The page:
04/03/2021 - 13:30

Family sues over electric shock

04/03/2021 - 13:30

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A Perth girl has launched legal action against the Housing Authority, Western Power, Synergy and engineering consultancy Downer EDI after she received a catastrophic electric shock that left her with severe brain injuries.

Family sues over electric shock
The family has launched legal action in the Supreme Court.

A Perth girl has launched legal action against the Housing Authority, Western Power, Synergy and engineering consultancy Downer EDI after she received a catastrophic electric shock that left her with severe brain injuries.

In a writ filed with the Supreme Court this week, Denishar Lee Woods has claimed damages and costs from the four parties for the alleged negligence that led to the electrical fault, which left her with quadriplegia, severe cognitive impairment, cerebral vision impairment, communication impairment and oropharyngeal dysfunction.

Denishar was living with her mother and five siblings at a Beldon property owned by the Housing Authority when its electrical earthing system failed, becoming live with electricity at up to 230 volts.

According to the writ, Denishar’s mother, Lacey Nicole Harrison, called the Housing Authority’s after-hours emergency line about 8pm on March 3 2018, after the home lost power and both she and two of Denishar’s siblings had received electric shocks attempting to open the metallic cover of the property's switchboard.

After spending nine minutes on hold, she hung up, calling again at 8.34pm and being told that an electrician would be notified and attend. In the meantime, the operator advised Ms Harrison not to touch the property’s switch board.

While awaiting the electrician’s call, Ms Harrison instructed Denishar, then 11 years of age, to turn off the tap in the front yard.

But when her hand made contact with the tap, she received a catastrophic electric shock and was unable to remove her hand, an incident witnessed by her mother and several of her siblings.

Denishar’s lawyer alleged that the plaintiff’s injuries and disabilities arose as a result of a failure caused by the deterioration and malfunctioning of the single-phase aerial service cables’ neutral conductor, which lawyers claim Western Power was responsible for.

The writ states that the family had contacted the Housing Authority 25 times between 2011 and March 2018 regarding issues with the property's electricity, including the smell of electrical burning, light switches and globes that needed to be replaced, occupants receiving electrical shocks from light switches, and the power points tripping out.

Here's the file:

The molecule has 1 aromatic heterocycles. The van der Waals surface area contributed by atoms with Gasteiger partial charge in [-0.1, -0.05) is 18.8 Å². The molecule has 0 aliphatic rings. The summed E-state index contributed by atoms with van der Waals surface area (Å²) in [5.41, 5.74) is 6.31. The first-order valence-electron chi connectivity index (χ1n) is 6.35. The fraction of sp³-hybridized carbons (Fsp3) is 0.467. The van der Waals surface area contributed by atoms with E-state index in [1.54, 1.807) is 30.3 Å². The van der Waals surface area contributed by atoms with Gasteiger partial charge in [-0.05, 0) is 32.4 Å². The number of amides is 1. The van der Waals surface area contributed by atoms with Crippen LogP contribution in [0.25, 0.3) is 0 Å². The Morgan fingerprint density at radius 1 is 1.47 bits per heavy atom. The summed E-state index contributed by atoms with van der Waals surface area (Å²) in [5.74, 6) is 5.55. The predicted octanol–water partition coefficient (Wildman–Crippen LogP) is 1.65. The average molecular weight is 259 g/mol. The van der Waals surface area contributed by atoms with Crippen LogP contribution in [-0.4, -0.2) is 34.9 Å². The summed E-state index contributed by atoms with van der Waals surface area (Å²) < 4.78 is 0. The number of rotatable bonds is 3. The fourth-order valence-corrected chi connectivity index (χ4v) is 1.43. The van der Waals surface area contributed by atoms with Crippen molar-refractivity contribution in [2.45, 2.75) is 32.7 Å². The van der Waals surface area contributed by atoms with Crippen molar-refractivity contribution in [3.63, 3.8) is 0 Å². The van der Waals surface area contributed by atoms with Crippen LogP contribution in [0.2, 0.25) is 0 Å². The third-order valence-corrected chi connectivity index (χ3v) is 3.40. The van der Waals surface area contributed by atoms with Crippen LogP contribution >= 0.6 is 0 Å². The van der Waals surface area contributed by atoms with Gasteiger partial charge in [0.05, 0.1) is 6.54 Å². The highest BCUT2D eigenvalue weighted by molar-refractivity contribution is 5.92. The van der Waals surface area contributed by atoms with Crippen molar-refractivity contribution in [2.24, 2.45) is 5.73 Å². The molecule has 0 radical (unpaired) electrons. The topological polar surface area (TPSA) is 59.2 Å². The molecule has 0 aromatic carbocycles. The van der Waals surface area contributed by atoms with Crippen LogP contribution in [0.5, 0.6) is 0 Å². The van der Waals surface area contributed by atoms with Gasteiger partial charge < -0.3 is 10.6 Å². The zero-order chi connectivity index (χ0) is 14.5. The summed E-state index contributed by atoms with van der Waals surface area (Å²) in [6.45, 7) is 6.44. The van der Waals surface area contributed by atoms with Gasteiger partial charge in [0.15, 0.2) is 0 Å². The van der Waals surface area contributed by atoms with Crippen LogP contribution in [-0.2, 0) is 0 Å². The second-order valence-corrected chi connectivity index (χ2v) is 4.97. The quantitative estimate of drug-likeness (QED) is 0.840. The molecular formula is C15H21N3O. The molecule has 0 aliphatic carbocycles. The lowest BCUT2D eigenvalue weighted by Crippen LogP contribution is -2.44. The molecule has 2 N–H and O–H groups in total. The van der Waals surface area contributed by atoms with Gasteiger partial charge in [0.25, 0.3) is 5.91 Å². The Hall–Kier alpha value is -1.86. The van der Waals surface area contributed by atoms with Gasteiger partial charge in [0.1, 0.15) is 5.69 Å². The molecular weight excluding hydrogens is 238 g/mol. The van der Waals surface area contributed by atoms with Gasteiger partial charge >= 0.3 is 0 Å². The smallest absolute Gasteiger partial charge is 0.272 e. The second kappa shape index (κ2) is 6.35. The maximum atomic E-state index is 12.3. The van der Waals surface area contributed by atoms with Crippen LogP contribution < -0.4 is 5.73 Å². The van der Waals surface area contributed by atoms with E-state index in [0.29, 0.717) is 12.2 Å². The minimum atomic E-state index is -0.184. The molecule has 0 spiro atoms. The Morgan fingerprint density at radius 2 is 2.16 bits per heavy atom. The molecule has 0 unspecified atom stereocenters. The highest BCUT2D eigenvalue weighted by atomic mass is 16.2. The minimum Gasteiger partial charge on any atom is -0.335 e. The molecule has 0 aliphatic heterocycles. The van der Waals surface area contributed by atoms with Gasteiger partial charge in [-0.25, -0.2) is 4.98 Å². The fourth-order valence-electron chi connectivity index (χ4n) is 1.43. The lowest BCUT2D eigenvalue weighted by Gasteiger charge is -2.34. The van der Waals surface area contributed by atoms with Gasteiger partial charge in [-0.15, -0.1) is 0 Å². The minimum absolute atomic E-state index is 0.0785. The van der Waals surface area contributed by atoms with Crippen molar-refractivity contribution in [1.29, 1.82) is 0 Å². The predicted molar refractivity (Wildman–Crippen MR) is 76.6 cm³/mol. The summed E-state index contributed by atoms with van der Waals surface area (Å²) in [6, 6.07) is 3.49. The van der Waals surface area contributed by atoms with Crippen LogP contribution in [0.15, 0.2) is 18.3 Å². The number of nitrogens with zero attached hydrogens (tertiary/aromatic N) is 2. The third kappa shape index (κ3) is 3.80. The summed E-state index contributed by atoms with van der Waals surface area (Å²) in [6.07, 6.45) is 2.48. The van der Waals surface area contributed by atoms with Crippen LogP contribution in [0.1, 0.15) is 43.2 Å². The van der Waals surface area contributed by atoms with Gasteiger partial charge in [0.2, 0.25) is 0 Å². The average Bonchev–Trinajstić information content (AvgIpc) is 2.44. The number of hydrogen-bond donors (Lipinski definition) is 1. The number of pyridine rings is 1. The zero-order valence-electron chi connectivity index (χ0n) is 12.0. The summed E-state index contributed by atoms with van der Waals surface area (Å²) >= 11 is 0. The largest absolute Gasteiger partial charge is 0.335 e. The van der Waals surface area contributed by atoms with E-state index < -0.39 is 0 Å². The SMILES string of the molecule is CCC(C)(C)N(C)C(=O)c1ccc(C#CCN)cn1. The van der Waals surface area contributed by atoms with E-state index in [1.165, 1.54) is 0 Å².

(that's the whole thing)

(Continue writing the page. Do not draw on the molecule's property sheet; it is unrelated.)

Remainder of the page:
The action has been brought against Western Power as the company allegedly responsible for the installation and maintenance of the transmission and distribution system that supplied electricity to the property, while the lawyers allege that Synergy was responsible for monitoring the electricity.

The plaintiff’s lawyer further alleged that it was Downer EDI that carried out the replacement of the aerial service cables in February 2008.

But the writ also makes reference to an ongoing factual dispute between Western Power, Synergy and Downer and the Housing Authority, in which the three parties allege that the cause of Western Power’s neutral conductor becoming ineffective was poor workmanship undertaken on the electric supply to the property, for which the Housing Authority is responsible. 

According to the writ, filed by personal injury law firm Percy Kakulas Gleeson, Denishar is now suing the companies for the alleged negligence that led to the incident and for their alleged failure to meet their obligations and provide a safe environment for the family.

Separate writs were also filed on behalf of Ms Harrison, and Denishar's siblings Anita Rose Woods, Mason Aaron Lee Woods, Jeanette Nellie Elizabeth Woods, and Jerome Robert Michael McLean, who are claiming damages for the psychological and physical injuries sustained when they witnessed and learned of the incident.

An inquiry into the incident by the Department of Mines, Industry Regulation and Safety in 2019 concluded that a conductor had failed after prolonged heating, but could not determine why the incident occurred or which party was responsible.

The family accepted a $1 million act-of-grace payment from the state government in 2019.

The property has since been demolished.

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